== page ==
Featured Research

from universities, journals, and other organizations

Optical Illusions: Variety Makes Us Perceive Smaller Quantities

Date:
April 3, 2009
Source:
University of Chicago Press Journals
Summary:
Here's another reason why dieters should avoid all-you-can-eat buffets: When faced with a large variety of items, consumers tend to underestimate how much of each item is present, according to a new study.

Here's another reason why dieters should avoid all-you-can-eat buffets: When faced with a large variety of items, consumers tend to underestimate how much of each item is present, according to a new study in the Journal of Consumer Research.

Authors Joseph P. Redden (University of Minnesota) and Stephen J. Hoch (University of Pennsylvania) investigated consumers' perceptions of quantity in a set of experiments that may help us understand how quantity perceptions influence portion sizes.

"Does a bowl with both red and blue candies seem to have more or less than a bowl with only one color candy?" the researchers asked. "Contrary to popular belief, the presence of variety actually makes it seem like there are fewer items."

To investigate the question, the researchers first exposed participants to images of colored dots and geometric shapes. "When items differ, people tend to focus on one type or the other, and find it difficult to merge the multiple types into a whole," the authors write. "However, a set composed of only identical items makes it easy for people to perceive the items as a single, unified whole."

The authors found that focusing on the larger whole makes a set appear to occupy more space. "Since people rely on spatial area as a cue for quantity, a set appears to have more items when they are all identical." After demonstrating this perceptual effect in two studies with geometric shapes, the researchers moved on to food.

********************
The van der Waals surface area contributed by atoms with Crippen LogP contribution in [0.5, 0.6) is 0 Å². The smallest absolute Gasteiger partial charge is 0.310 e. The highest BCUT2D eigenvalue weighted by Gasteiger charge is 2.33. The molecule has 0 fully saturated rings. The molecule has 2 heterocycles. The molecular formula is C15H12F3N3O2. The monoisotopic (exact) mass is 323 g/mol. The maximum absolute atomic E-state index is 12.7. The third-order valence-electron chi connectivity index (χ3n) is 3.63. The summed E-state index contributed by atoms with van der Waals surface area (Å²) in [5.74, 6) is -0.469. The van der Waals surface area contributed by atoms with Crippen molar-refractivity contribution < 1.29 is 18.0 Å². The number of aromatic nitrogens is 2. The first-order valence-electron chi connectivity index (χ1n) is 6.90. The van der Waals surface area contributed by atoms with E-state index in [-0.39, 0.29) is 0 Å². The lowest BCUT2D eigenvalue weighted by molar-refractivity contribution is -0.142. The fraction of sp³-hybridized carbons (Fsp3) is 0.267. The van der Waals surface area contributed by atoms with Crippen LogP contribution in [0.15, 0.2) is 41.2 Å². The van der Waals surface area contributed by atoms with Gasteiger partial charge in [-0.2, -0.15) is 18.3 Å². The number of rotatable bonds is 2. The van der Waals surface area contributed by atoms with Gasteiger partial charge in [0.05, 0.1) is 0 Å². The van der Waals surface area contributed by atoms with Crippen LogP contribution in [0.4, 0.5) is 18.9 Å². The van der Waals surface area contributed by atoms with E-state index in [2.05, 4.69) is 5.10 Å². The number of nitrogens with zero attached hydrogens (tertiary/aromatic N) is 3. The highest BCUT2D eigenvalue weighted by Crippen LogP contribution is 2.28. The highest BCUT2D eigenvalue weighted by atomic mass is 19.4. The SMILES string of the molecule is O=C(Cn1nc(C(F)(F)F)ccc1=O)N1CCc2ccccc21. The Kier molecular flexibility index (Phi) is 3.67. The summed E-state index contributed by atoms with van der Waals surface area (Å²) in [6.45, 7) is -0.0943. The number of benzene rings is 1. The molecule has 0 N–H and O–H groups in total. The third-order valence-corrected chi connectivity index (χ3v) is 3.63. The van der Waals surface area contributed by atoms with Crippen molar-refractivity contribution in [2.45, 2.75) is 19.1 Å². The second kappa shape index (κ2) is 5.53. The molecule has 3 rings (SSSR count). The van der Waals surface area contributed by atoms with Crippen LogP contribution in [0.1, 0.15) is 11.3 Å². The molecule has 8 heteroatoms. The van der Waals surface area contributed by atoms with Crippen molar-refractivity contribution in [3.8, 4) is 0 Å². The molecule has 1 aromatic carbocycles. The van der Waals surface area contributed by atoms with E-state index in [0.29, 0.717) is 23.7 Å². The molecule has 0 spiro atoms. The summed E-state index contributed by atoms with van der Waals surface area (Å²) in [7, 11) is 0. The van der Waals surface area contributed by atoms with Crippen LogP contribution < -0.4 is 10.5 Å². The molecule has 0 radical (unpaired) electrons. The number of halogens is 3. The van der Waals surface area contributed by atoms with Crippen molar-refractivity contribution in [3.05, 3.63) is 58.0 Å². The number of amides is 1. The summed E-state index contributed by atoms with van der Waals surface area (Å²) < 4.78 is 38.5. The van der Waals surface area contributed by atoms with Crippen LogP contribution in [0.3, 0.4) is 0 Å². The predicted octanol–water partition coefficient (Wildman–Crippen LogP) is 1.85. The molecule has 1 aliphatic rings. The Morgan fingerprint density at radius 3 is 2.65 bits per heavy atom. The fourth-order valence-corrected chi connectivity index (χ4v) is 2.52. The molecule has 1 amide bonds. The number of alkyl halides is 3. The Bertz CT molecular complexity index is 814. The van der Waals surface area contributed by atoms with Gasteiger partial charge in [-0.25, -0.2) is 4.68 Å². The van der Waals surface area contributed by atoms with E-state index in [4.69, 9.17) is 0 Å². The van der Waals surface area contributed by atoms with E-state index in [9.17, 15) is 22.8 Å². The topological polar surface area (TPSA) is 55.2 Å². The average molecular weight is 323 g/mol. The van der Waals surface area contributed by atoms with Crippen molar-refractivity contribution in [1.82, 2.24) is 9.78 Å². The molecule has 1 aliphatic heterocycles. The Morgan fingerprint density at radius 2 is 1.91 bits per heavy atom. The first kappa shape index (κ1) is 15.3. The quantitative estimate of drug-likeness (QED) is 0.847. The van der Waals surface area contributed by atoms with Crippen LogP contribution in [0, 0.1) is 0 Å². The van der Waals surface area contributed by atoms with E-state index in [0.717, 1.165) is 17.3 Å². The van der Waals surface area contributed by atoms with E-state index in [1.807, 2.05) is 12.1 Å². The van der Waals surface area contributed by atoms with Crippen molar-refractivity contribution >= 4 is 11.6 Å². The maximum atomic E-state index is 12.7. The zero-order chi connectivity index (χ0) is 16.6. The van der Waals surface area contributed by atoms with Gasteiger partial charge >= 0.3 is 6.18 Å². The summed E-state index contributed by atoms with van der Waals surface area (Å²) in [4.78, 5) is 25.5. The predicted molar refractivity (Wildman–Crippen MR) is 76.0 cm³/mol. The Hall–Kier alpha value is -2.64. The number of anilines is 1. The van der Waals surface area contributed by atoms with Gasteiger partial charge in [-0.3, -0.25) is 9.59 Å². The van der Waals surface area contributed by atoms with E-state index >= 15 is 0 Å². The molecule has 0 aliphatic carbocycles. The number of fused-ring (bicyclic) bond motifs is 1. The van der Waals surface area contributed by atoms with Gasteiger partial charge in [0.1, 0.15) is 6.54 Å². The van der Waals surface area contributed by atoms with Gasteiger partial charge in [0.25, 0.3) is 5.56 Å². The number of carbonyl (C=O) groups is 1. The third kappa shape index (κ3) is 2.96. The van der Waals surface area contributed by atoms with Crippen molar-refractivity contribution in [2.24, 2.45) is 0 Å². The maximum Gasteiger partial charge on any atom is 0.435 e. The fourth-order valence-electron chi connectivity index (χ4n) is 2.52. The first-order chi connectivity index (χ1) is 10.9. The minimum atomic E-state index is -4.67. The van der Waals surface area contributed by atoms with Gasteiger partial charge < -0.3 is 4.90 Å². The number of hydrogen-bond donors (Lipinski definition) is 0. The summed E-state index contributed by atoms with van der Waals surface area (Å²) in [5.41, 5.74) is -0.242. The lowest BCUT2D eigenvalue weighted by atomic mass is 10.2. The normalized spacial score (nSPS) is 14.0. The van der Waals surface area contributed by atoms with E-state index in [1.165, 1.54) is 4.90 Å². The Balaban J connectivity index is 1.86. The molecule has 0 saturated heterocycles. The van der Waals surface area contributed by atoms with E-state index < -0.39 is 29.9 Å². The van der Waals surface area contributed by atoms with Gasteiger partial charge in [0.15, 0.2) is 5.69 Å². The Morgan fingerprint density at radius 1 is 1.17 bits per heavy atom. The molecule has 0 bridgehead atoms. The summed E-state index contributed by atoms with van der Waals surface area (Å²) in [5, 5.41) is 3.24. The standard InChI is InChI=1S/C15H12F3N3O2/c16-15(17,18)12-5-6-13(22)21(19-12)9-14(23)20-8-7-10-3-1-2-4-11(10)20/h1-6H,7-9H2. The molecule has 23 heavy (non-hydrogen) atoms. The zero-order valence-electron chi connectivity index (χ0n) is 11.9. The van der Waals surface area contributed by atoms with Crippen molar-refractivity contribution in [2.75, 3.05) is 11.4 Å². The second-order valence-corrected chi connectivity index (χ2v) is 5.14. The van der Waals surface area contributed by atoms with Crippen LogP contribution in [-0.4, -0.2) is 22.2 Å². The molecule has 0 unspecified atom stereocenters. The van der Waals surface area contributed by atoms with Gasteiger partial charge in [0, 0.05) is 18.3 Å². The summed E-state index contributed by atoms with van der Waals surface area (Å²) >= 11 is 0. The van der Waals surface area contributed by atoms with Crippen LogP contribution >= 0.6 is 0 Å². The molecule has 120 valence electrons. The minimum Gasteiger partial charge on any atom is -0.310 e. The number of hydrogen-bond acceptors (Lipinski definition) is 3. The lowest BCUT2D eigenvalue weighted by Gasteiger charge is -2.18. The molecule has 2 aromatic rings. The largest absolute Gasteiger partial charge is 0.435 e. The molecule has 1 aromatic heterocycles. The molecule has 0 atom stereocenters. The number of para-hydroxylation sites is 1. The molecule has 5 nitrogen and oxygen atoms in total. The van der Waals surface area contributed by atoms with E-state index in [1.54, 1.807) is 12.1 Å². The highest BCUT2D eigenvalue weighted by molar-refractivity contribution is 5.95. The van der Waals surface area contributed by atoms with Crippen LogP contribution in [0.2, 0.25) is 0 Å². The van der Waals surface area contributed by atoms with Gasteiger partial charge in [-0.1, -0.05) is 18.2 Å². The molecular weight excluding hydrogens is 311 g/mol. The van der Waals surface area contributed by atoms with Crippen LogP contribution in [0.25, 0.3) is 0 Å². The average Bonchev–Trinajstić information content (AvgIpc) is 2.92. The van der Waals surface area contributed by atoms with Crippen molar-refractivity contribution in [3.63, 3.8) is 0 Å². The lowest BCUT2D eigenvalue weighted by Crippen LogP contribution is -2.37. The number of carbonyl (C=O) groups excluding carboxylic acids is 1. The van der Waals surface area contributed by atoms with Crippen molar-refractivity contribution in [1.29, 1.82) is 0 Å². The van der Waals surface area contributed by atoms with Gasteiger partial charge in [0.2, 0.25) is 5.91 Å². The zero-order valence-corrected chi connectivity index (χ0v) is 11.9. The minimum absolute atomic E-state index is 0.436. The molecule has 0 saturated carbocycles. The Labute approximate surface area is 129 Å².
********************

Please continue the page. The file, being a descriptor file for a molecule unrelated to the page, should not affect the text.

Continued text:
When participants were asked to pour food into containers, they poured more when the candy had a variety of colors. "This occurs even though people knew they could not consume the candy," the authors add. "Specifically, people pour more in the presence of variety since they perceive lesser quantities."

The authors believe that consumers' tendency to underestimate portions in the presence of variety may explain peoples' tendency to eat more if there is greater variety in a meal. "This misperception causes people to pour larger servings when there is variety, yet they don't realize they have done so," write the authors. "Since prior research has shown that people eat most of what they serve themselves, variety could lead people to eat more solely due to this perceptual influence."

Understanding these visual tricks may help people get a handle on portion control, a key element in reducing obesity.


Story Source:

The above story is based on materials provided by University of Chicago Press Journals. Note: Materials may be edited for content and length.


Journal Reference:

  1. Redden et al. The Presence of Variety Reduces Perceived Quantity. Journal of Consumer Research, 2009; 090325111256050 DOI: 10.1086/598971

Cite This Page: